Akila from The Road Forks has asked me to contribute my three best kept travel secrets, a request started by Katie of Tripbase which has spread around the travel website scene faster than you can say cooee.
With globalisation, mass media in all its forms and more people spreading their wings than ever before, I don’t believe that secret travel places exist. Therefore my list includes personal travel ‘secrets’ which have given me many joys during my sojourns abroad.
1. Leave the Guide Book Behind
Do your research, plan your trip well but leave your travel books behind. Every time I see a traveller visit a landmark or a museum, open guide book in hand, I cringe at the thought of what they are missing.
On a recent visit to the Musée de Cluny in Paris, where medieval tapestries are beautifully displayed in a dimmed gallery, and a stunning display of ancient stained glass windows fills a darkened room, a tourist walked around carrying a guide book, reading every passage aloud to her friend. When I visit a site, I want to be immersed in the experience. I like to go with the flow of emotions that are stirred within me when I see something new or re-visit a place I’ve enjoyed in the past. I like to observe, touch (where possible) and feel. I don’t need to be lead on situ by published text. By leaving the guide book behind, I can make it a truly unique and personal experience.
Musée de Cluny, Paris
2. Eavesdrop on the Next Table
As a travel foodie who engages in research for interesting places to eat, I often keep my ears pinned to conversations in restaurants and cafés. Many a time I have listened to waiters describing a dish or recommending a regional speciality to local diners which resulted in new discoveries.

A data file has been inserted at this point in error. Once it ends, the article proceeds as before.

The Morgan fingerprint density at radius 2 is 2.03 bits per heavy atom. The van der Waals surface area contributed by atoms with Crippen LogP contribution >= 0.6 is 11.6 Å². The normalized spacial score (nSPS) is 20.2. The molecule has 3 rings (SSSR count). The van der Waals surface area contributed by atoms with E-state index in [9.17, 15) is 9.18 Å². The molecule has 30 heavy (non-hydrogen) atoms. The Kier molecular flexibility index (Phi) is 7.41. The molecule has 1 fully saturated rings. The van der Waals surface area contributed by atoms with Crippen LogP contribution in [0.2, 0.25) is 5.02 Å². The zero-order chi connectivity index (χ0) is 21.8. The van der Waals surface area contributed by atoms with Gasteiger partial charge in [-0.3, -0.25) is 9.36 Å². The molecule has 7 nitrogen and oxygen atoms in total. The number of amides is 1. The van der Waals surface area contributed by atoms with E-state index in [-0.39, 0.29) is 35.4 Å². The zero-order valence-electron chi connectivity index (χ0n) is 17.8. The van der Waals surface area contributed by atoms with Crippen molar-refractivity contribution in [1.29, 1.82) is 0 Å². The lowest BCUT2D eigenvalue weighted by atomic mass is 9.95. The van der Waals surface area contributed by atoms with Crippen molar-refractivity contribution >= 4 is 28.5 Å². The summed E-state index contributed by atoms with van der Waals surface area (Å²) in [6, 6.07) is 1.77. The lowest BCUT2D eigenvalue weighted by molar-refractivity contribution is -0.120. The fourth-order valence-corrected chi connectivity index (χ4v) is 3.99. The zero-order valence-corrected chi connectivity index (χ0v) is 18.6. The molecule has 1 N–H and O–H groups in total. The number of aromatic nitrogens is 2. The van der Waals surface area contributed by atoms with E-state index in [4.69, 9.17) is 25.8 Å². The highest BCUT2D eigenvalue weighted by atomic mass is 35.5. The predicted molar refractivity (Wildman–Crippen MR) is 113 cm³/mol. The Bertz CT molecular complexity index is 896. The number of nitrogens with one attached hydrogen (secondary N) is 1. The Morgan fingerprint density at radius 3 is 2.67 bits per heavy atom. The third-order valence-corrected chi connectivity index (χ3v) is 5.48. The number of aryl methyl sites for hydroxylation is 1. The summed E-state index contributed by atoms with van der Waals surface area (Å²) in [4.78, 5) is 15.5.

Recently, when dining at the famed Le Jules Verne at the top of the Eiffel Tower, the couple sitting at the next table asked the sommelier for recommendations on where to eat in Rome. Being a native of the city, he was more than willing to impart with the information. Unfortunately he spoke too softly for me to understand him or I would have shared this little secret here.
Le Grand Café des Capucines, Paris
3. There’s More to Sydney than the Harbour Bridge and Bondi Beach
Let’s face it, to the world, Sydney is a remote place to visit. It can take up to 24 hours to reach it from certain destinations which makes it a low priority city on travel itineraries. Many tourists visit the Sydney Harbour Bridge, the Opera House and may even catch a bus out to Bondi Beach. Venturing a little out of the touristy sights can reap rewards while offering a different point of view.
Take a ferry out to Watson’s Bay for another view of the harbour where you can enjoy a drink or eat fish and chips by the water as you watch ferries glide. If you’re a foodie or if you enjoy fresh seafood, visit the Sydney Fish Markets and have a takeaway lunch. Try alternatives to the iconic Bondi Beach which has become overly touristic that you can’t spot the locals at times. On the Eastern side, there’s Bronte Beach spilling with cafés, Tamarama Beach for stunning views of the fickle surf or Coogee Beach with its serene promenade at sunset. On the Northern side, catch an express bus all the way to Palm Beach and marvel at the many northern beaches as the bus meanders past many stretches of sand such as Curl Curl Beach and Bungan Beach.
Coogee Beach, Sydney, Australia
This ‘secret’ need not just apply to Sydney. On my last trip to Paris, I visited the Institut du Monde Arabe and took the lift to the top floor for view over Paris I had not seen before. Whatever the destination, taking an alternative road at times has given me a more personalised and richer perspective on the travel experience.
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Update January 2013 – Gourmantic & Best Kept Travel Secrets Campaign Bring Fresh Water to Ethiopian Village
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